Golden State Warriors' Moves Warrant a Quiet Optimism

Rob MahoneyNBA Lead WriterAugust 2, 2012

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Getty Images

It's treacherous to bring any sense of optimism to ORACLE Arena, but the incoming Golden State Warriors make it awfully tempting. Last year's team—even when in tank mode—made for some fun and decidedly imperfect basketball, but the additions made since mid-March position these Warriors to be a shockingly good NBA outfit...provided expectations are kept in check. Preseason optimism has a way of spiraling out of control, but in this case, it's possible for the Warriors to be noteworthy and successful merely by competing for a playoff spot. Anything beyond that is luxury, if only because it's essentially a Warriors custom to underwhelm just when things start to get interesting.

This impromptu rebuild has a bit of a different feel than the last few cycles, largely because of the presence of Andrew Bogut. It's easy to glance past a big man who has played just 77 games over the past two seasons, but Bogut has the potential to be that unicorn of NBA roster construction: the defensive big who rectifies the weakness in the rest of the roster. Bogut could have plenty makeup for with this particular cast, but simply having such a tremendous defender on the floor gives Golden State an air of defensive respectability.

Beyond Bogut's delayed Golden State debut, the Warriors' improvement is all about incremental gain. Brandon Rush was re-signed to fill out the rotation with productive, low-risk minutes. Harrison Barnes was drafted by Golden State to complement the scoring core already in place. Klay Thompson already has shown some signs of improvement at the Las Vegas Summer League and should look even better in a more balanced role. Carl Landry was signed to a completely reasonable deal to punch up the bench. Jarrett Jack was acquired in exchange for the now-redundant Dorell Wright to help stabilize the Warriors' ball-handling.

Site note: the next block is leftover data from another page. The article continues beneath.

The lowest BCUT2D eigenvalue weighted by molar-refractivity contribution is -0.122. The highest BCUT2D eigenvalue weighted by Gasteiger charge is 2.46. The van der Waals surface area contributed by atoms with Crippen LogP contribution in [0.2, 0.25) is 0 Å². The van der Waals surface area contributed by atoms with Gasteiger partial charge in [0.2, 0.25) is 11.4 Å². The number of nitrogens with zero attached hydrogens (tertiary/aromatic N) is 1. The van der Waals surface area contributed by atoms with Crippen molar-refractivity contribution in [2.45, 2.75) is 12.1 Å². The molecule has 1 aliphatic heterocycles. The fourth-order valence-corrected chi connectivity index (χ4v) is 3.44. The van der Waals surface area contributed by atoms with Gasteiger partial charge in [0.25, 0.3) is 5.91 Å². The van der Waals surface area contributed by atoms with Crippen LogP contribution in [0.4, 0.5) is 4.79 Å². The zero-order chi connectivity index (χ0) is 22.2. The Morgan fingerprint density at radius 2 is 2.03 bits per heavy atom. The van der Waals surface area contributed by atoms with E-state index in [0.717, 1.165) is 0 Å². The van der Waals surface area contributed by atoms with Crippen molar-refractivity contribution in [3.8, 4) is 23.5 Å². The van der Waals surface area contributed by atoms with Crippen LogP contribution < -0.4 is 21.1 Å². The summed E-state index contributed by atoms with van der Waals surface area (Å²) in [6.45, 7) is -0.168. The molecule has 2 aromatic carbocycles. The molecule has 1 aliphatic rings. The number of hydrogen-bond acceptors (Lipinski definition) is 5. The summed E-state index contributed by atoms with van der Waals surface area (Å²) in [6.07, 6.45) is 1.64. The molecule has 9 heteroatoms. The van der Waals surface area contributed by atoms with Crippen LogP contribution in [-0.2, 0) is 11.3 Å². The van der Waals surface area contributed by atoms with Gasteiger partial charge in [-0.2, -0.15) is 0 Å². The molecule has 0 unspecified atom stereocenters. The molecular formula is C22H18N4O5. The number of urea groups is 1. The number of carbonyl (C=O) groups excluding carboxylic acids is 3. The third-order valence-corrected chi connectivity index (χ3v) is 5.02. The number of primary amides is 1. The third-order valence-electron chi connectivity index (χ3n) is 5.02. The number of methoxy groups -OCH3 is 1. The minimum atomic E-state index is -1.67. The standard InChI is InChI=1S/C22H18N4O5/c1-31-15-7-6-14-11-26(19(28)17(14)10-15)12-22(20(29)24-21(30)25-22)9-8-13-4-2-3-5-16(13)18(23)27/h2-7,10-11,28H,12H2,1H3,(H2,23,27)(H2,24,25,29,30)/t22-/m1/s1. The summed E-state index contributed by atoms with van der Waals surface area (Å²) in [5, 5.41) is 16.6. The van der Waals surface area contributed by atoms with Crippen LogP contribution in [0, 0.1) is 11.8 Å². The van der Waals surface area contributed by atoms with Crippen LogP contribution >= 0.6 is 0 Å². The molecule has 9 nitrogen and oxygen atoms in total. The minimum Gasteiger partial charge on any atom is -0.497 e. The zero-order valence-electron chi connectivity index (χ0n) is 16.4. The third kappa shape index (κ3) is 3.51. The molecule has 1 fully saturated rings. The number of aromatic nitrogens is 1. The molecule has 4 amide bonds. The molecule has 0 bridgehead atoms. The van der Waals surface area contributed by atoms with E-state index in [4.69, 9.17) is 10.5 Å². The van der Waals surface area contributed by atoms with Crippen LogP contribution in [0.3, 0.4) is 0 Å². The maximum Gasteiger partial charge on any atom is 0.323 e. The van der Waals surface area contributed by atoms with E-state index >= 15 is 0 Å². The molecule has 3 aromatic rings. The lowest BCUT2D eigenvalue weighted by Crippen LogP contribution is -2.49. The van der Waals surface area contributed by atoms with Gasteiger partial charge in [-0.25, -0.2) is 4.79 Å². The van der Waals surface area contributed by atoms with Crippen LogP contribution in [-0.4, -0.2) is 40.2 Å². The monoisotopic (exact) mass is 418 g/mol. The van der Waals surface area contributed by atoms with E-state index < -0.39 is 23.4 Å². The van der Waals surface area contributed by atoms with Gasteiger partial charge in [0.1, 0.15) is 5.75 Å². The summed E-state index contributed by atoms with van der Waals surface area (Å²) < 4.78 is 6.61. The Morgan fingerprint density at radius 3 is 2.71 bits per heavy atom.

No single move takes the Warriors over the top, but that's a lot of gradual improvement for a single offseason—particularly with the bottom half of the Western Conference playoff picture so wide open. The West's best are relatively stable, but there's plenty to be decided beyond the top few seeds. With a good run, Golden State slides into the postseason. With anything better (or some correspondingly good luck), the Warriors become almost shockingly relevant. The ceiling on this team is very much indefinite, but it's their projected mean that makes them so compelling; for the first time since 2007, there's sound reason to expect something of these Warriors, even if doing so welcomes the possibility for an all-too-familiar disappointment.